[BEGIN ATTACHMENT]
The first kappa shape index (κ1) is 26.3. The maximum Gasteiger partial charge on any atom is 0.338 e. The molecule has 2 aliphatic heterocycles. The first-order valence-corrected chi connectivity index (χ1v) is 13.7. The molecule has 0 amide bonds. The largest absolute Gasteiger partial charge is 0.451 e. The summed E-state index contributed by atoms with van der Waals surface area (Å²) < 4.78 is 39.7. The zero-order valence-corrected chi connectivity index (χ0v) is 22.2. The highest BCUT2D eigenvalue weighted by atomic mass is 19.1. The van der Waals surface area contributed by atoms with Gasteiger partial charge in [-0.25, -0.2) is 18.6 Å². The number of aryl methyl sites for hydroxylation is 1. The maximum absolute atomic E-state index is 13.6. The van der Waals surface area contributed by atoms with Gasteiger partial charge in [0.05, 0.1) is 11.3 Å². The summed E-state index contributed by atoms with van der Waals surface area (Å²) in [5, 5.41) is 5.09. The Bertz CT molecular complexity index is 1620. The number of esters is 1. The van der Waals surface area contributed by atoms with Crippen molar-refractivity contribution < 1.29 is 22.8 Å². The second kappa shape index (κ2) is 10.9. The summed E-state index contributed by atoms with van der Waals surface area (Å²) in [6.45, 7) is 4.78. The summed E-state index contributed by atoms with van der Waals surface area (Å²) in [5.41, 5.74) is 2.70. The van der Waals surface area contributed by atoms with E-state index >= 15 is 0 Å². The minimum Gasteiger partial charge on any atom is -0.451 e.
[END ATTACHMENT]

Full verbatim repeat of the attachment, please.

The first kappa shape index (κ1) is 26.3. The maximum Gasteiger partial charge on any atom is 0.338 e. The molecule has 2 aliphatic heterocycles. The first-order valence-corrected chi connectivity index (χ1v) is 13.7. The molecule has 0 amide bonds. The largest absolute Gasteiger partial charge is 0.451 e. The summed E-state index contributed by atoms with van der Waals surface area (Å²) < 4.78 is 39.7. The zero-order valence-corrected chi connectivity index (χ0v) is 22.2. The highest BCUT2D eigenvalue weighted by atomic mass is 19.1. The van der Waals surface area contributed by atoms with Gasteiger partial charge in [-0.25, -0.2) is 18.6 Å². The number of aryl methyl sites for hydroxylation is 1. The maximum absolute atomic E-state index is 13.6. The van der Waals surface area contributed by atoms with Gasteiger partial charge in [0.05, 0.1) is 11.3 Å². The summed E-state index contributed by atoms with van der Waals surface area (Å²) in [5, 5.41) is 5.09. The Bertz CT molecular complexity index is 1620. The number of esters is 1. The van der Waals surface area contributed by atoms with Crippen molar-refractivity contribution < 1.29 is 22.8 Å². The second kappa shape index (κ2) is 10.9. The summed E-state index contributed by atoms with van der Waals surface area (Å²) in [6.45, 7) is 4.78. The summed E-state index contributed by atoms with van der Waals surface area (Å²) in [5.41, 5.74) is 2.70. The van der Waals surface area contributed by atoms with E-state index >= 15 is 0 Å². The minimum Gasteiger partial charge on any atom is -0.451 e.